Soft-Baked Peanut Butter Cookies


There are few snacks quite so satisfying as a pile of soft, chewy peanut butter cookies with a glass of milk (or Ovaltine, in my case). Peanut butter cookies can be made so many different ways, and I’ll be showacasing all of those different methods over the coming months. Sometimes I like the cookies a bit crispier or crumblier. It really depends on my day. But this time, I wanted that melt-in-your-mouth softness that comes with making a thick, gorgeous cookie.


This recipe was featured just a few days ago as part of my Reese’s peanut butter egg cookies, and it works great if you want to stuff anything into the middle. But luckily, this baby is versatile. It’s a great cookie on its own, too!

When I was a cookie baking newbie, I’d roll the dough into balls and bake them. I was always so disappointed when I wound up with flat discs that didn’t remotely resemble the cookies in the picture of the recipe. Since then, I’ve learned a few tricks. The first is to always, always refrigerate the dough. If you don’t, the butter is too warm and the cookies spread out from the additional heat of the oven. You can chill the dough for as little as one hour, but I like to make the dough at night and then bake the next day. So always work the chill time into your baking plans. I know very few cookie doughs that don’t benefit from this method.

Soft-Baked Peanut Butter Cookie

The other trick for the right cookie thickness is to stack the dough up tall rather than rolling it into a ball. As the dough bakes. the dough tower will gradually come down quite a bit, but you’ll still have some height to the cookie. I noticed a while back that place and bake cookies (the kind you buy in the store from Pillsbury or similar) are taller, and that’s what inspired me to try that shape!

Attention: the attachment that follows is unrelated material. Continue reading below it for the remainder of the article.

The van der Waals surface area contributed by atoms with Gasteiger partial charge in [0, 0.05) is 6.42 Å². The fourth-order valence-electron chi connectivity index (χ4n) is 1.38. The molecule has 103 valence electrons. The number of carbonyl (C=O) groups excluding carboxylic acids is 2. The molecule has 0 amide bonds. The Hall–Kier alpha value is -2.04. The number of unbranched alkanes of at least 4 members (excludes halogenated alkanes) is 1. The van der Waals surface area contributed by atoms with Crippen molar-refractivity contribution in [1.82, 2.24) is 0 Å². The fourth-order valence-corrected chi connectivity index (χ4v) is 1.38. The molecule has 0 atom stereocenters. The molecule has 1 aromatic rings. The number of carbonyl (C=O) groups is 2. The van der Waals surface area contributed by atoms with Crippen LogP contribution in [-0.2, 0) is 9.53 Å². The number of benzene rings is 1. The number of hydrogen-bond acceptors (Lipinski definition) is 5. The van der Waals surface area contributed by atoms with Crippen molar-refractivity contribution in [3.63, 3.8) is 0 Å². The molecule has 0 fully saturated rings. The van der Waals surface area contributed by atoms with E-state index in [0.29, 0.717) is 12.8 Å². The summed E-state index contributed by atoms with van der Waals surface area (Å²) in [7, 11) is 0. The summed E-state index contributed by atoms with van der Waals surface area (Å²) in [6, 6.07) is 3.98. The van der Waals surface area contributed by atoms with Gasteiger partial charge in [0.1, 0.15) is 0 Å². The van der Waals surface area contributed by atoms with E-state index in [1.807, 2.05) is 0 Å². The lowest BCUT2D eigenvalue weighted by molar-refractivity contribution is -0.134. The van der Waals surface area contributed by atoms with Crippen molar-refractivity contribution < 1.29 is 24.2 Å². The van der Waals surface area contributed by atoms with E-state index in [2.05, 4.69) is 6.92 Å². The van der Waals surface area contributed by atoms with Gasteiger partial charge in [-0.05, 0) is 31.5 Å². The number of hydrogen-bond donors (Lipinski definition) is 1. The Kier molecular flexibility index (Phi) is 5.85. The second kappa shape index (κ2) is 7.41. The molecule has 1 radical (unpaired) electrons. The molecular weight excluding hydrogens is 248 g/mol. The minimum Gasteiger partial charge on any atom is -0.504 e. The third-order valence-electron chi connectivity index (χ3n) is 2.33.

See? It looks weird before you bake it, but that’s a before picture. Here’s an after.


This dough will also freeze really well. When you’re ready, just take the dough out, thaw it, and make a whole giant plateful of soft and delicious cookies!


Enjoy! And remember: this is  the first of many peanut butter cookie recipes I’ll be sharing, because I don’t like to discriminate. Wouldn’t want to make all the other kinds of cookies jealous, right?



  • 1 cup butter, softened to room temperature
  • 1 and 1/2 cups brown sugar
  • 1/2 cup white sugar
  • 1 cup creamy peanut butter (I used Jif Natural)
  • 2 eggs
  • 1 teaspoon baking powder
  • 1 teaspoon baking soda
  • 1 teaspoon vanilla
  • 2 and 1/2 cups flour



In the bowl of a stand mixer, beat the butter, sugars and peanut butter until creamy. Add the eggs, mixing thoroughly after each addition. Add the baking powder, baking soda, and vanilla. Finally, stir in the flour until everything is combined into a soft dough.

Cover the mixing bowl in plastic wrap and put the dough in the refrigerator to chill for at least one hour. You can keep it chilling for up to two days.

When you’re ready to make the cookies, preheat the oven to 350. Line a cookie sheet with parchment paper or use a Silpat baking sheet.

Using the method described above, form the dough into tall stacks, with a little more dough toward the bottom to form a solid base. The amount of dough you use depends on how big you want the cookie to be. I made these smaller, but it’s up to you!

Bake the cookies for 8-10 minutes, rotating the pan halfway through for even baking. Be careful: they go from done to overdone very quickly!

Cool the cookies for a few minutes and then remove to a wire rack to finish cooling. Grab a glass of milk. Eat. Enjoy!



I fulfill many roles in life: wife, mother, teacher, everlasting learner. This site is dedicated to one role that expresses my creativity in ways that I find consistently challenging and rewarding: baker. Inventing new ways to enhance food, especially if that food involves chocolate or peanut butter (or both!), is a passion of mine. I look forward to sharing my ideas with you.

Leave a Reply

Your email address will not be published. Required fields are marked *

CommentLuv badge